Dog Food Reviews by Brand

These reviews can be found here.

Seems a fairly comprehensive reviews of a whole host of dog foods.    Many that I have never even heard of.

They go through the ingredient list, help explain what the different ingredients are and give each type of dog food a rating.

For those who feed kibble you may find it valuable.


Cocoa mulch warning

Please share this with all the pet owners you know and ask them to do the same – the information you take a few minutes to share might prevent the senseless loss of other pets.

Please tell every dog or cat owner you know. Even if you don’t have a pet, please pass this to those who do. Over the weekend, the doting owner of two young lab mixes purchased Cocoa Mulch from Target to use in their garden. The dogs loved the way it smelled and it was advertised to keep cats away from their garden. Their dog (Calypso) decided the mulch smelled good enough to eat and devoured a large helping. She vomited a few times which was typical when she eats something new but wasn’t acting lethargic in any way. The next day, Mom woke up and took Calypso out for her morning walk. Half way through the walk, she had a seizure and died instantly.

Although the mulch had NO warnings printed on the label, upon further investigation on the company’s web site,  this product is HIGHLY toxic to dogs and cats.

Cocoa Mulch is manufactured by a variety of companies, and it has been shown  that “It is true that studies have shown that 50% of the dogs that eat Cocoa Mulch can suffer physical harm to a variety of degrees (depending on each individual dog). However, 98% of all dogs won’t eat it.”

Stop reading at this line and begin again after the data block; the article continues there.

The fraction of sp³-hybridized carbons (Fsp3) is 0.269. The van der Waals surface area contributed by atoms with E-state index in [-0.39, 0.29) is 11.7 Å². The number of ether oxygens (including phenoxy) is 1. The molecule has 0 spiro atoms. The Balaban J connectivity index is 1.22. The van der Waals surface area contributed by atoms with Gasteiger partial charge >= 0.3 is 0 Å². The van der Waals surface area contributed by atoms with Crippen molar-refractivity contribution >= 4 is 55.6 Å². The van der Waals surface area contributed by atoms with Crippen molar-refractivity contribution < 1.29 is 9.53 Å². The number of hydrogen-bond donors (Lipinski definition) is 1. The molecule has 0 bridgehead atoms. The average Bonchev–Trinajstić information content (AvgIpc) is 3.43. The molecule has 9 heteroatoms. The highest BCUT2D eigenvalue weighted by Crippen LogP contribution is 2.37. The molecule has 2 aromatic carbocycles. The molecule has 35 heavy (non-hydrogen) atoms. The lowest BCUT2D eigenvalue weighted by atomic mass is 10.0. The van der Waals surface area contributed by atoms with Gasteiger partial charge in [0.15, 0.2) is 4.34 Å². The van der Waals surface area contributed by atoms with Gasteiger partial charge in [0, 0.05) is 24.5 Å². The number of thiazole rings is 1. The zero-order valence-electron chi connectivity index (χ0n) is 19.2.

*Snopes site gives the following information.

Cocoa Mulch, which is sold in a variety of places including Rona, home hardware and other Garden supply stores contains a lethal ingredient called ‘Theobromine’. IT IS LETHAL TO DOGS AND CATS. It smells like chocolate and it really attracts dogs. They will ingest this stuff and die. Several deaths already occurred.

Theobromine is in all chocolate, especially dark or baker’s chocolate which is toxic to dogs. Cocoa bean shells contain potentially toxic quantities of theobromine, axanthine compound similar in effects to caffeine and theophylline. A dog that ingested a lethal quantity of garden mulch made from cacao bean shells developed severe convulsions and died 17 hours later. Analysis of the stomach contents and the ingested cacao bean shells revealed the presence of lethal amounts of theobromine.

Emails of this sort are circulated every year.  names/dates/company names change.  BUT it is basically true that if you use cocoa mulch, be alert that some dogs will munch on it and potentially consume enough that they will have a negative reaction to it.

Dog stayed with Owner

dog stayed by owner’s side.

Through the last six years of his life, Parley Nichols, 81, never left his Hartville, Ohio, home without his dog Lady. The two were best friends, soul mates and constant companions who took care of each other.
So when Parley, who had developed dementia, went missing on April 8, it was no surprise that Lady, his 6-year-old golden retriever that he bought as a puppy, was also gone.

“Dad had been wandering around, and we kept looking for him for a solid week, sending out flyers, doing whatever we could,” Terry Nichols, one of Parley’s two sons, tells “With his dementia, he would struggle to hear you talk to him, then four hours later he seemed okay. We were very worried.”

Finally, a neighbor called saying someone had driven by a field outside of town and heard a dog barking, trying to attract attention. But when Nichols and other family members drove to the area, they found nothing.